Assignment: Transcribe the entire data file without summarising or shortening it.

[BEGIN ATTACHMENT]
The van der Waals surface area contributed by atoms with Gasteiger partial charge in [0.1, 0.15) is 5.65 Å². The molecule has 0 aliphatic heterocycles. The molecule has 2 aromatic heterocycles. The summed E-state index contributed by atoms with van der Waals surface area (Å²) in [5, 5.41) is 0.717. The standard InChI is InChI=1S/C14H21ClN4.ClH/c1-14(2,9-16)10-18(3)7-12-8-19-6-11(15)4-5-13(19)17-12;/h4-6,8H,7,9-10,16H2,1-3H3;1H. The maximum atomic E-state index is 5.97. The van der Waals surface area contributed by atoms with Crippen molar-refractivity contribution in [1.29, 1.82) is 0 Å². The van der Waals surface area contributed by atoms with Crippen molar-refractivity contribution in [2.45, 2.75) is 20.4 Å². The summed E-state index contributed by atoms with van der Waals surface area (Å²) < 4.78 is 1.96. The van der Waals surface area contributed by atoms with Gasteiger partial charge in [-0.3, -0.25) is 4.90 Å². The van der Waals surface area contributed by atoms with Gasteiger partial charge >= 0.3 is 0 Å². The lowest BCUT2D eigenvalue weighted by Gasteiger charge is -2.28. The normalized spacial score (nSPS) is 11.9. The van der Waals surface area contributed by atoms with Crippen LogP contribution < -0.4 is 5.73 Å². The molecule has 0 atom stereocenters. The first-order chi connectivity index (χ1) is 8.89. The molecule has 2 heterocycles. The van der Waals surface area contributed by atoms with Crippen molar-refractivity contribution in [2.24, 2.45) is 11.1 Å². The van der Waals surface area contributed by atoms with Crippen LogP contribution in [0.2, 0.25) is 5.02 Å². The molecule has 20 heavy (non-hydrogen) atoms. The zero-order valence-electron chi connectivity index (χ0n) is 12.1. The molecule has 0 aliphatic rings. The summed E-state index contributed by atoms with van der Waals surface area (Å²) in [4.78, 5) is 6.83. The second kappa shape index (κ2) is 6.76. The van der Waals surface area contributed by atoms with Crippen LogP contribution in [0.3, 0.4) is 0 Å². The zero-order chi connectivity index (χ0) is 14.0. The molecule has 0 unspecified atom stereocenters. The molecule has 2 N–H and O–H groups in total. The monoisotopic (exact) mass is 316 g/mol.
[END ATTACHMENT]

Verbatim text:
The van der Waals surface area contributed by atoms with Gasteiger partial charge in [0.1, 0.15) is 5.65 Å². The molecule has 0 aliphatic heterocycles. The molecule has 2 aromatic heterocycles. The summed E-state index contributed by atoms with van der Waals surface area (Å²) in [5, 5.41) is 0.717. The standard InChI is InChI=1S/C14H21ClN4.ClH/c1-14(2,9-16)10-18(3)7-12-8-19-6-11(15)4-5-13(19)17-12;/h4-6,8H,7,9-10,16H2,1-3H3;1H. The maximum atomic E-state index is 5.97. The van der Waals surface area contributed by atoms with Crippen molar-refractivity contribution in [1.29, 1.82) is 0 Å². The van der Waals surface area contributed by atoms with Crippen molar-refractivity contribution in [2.45, 2.75) is 20.4 Å². The summed E-state index contributed by atoms with van der Waals surface area (Å²) < 4.78 is 1.96. The van der Waals surface area contributed by atoms with Gasteiger partial charge in [-0.3, -0.25) is 4.90 Å². The van der Waals surface area contributed by atoms with Gasteiger partial charge >= 0.3 is 0 Å². The lowest BCUT2D eigenvalue weighted by Gasteiger charge is -2.28. The normalized spacial score (nSPS) is 11.9. The van der Waals surface area contributed by atoms with Crippen LogP contribution < -0.4 is 5.73 Å². The molecule has 0 atom stereocenters. The first-order chi connectivity index (χ1) is 8.89. The molecule has 2 heterocycles. The van der Waals surface area contributed by atoms with Crippen molar-refractivity contribution in [2.24, 2.45) is 11.1 Å². The van der Waals surface area contributed by atoms with Crippen LogP contribution in [0.2, 0.25) is 5.02 Å². The molecule has 20 heavy (non-hydrogen) atoms. The zero-order valence-electron chi connectivity index (χ0n) is 12.1. The molecule has 0 aliphatic rings. The summed E-state index contributed by atoms with van der Waals surface area (Å²) in [4.78, 5) is 6.83. The second kappa shape index (κ2) is 6.76. The van der Waals surface area contributed by atoms with Crippen LogP contribution in [0.3, 0.4) is 0 Å². The zero-order chi connectivity index (χ0) is 14.0. The molecule has 0 unspecified atom stereocenters. The molecule has 2 N–H and O–H groups in total. The monoisotopic (exact) mass is 316 g/mol.